The Ben Bernank will be giving a press conference today. This is the first that a Fed Chairman has ever given. Probably a good thing, but I don’t actually expect him to say anything that isn’t already known by Fed “Watchers”. The Caesar Rodney Institute has a new post on S&P’s downgrade of their opinion of America’s future debt obligations (Note: They did not downgrade America’s debt, just issued a warning about the future).
So, how will the “tax the rich” thing work out:
The top 10% of all households by income have an effective Federal income tax rate of 19% and pay 70% of all Federal income taxes. (The effective tax rate on the bottom 50% of households is 2.6% and they pay approximately that proportion of all Federal income taxes.) If the effective tax rate on the top 10% is raised to 50%, the revenue generated would eliminate the projected FY12 Federal deficit of $1.2 trillion and reduce the gross debt by 8%. But taking away 50 cents of every dollar earned by these households will certainly take away their incentive to continue to generate income and curb their ability to save.
Even worse, to pay the additional tax will require removing invested capital from their investments. Less investment capital means less job growth — or worse, job contraction. With 20% of Delawareans income coming through federal transfer payments (social security, medicare, medicaid, unemployment, etc.), reducing private sector employment to pay our current bills will just raise the need to pay future bills. This is what they call a downward cycle.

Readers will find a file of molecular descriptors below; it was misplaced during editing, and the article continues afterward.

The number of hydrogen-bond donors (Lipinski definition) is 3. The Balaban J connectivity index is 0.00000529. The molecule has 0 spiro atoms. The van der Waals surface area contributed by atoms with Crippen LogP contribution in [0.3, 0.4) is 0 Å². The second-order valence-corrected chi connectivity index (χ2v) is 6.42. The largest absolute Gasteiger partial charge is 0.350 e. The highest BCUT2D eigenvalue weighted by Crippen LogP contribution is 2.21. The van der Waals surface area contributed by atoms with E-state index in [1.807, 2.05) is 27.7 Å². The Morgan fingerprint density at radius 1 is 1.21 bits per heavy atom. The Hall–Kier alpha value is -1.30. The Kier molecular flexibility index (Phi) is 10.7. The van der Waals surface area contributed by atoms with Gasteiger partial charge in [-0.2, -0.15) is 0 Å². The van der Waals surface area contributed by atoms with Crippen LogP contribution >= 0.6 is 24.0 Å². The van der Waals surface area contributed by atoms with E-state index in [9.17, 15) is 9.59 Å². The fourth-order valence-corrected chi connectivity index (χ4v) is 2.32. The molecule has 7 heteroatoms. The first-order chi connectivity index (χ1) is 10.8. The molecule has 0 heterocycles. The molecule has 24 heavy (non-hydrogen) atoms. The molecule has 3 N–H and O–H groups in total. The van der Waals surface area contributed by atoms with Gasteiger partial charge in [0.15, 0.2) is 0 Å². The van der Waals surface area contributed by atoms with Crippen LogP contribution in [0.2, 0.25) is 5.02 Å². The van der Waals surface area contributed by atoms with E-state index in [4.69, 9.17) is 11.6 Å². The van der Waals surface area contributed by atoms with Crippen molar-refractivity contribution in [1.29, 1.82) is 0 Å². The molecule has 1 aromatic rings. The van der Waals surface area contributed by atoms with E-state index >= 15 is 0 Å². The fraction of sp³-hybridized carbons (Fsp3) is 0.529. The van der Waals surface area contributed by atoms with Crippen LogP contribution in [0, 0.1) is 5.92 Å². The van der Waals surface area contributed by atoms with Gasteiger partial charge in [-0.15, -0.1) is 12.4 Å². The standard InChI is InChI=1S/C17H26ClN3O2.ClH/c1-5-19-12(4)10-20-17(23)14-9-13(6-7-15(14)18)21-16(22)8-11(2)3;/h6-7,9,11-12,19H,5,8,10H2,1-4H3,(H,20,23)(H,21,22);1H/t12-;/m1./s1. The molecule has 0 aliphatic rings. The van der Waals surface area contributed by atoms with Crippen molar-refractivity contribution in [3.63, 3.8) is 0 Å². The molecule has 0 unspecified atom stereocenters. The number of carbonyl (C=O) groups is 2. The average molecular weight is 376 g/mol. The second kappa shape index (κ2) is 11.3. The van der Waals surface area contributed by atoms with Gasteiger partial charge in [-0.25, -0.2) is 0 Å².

It is not time to hassle over whom is to blame for our predicament. Both Republicans and Democrats have dug this hole, as have entitlement addicted citizens from all walks of life. Driven by constituents, politicians tend to vote for spending programs and against taxes to pay for that spending. Citizens are happy to go along for the ride. Their individual votes become claims against the total income earned by all people in the country.
Should every senior receive free medical benefits regardless of ability to pay? Should folks receive unemployment benefits for more than a year? Should Federal tax write-offs subsidize the building of McMansions? Everyone has to share in the expenditure cuts. After looking at 200 years of U.S. fiscal history, economist John Wallis concluded that “there is no substantial evidence to suggest that tinkering with the revenue structure will change the size of government.”
It has been discouraging and alarming to see the herd mentality of “getting something for nothing” that has gradually surged over the past ten years. Thanks go to S&P for telling us that the emperor has no clothes…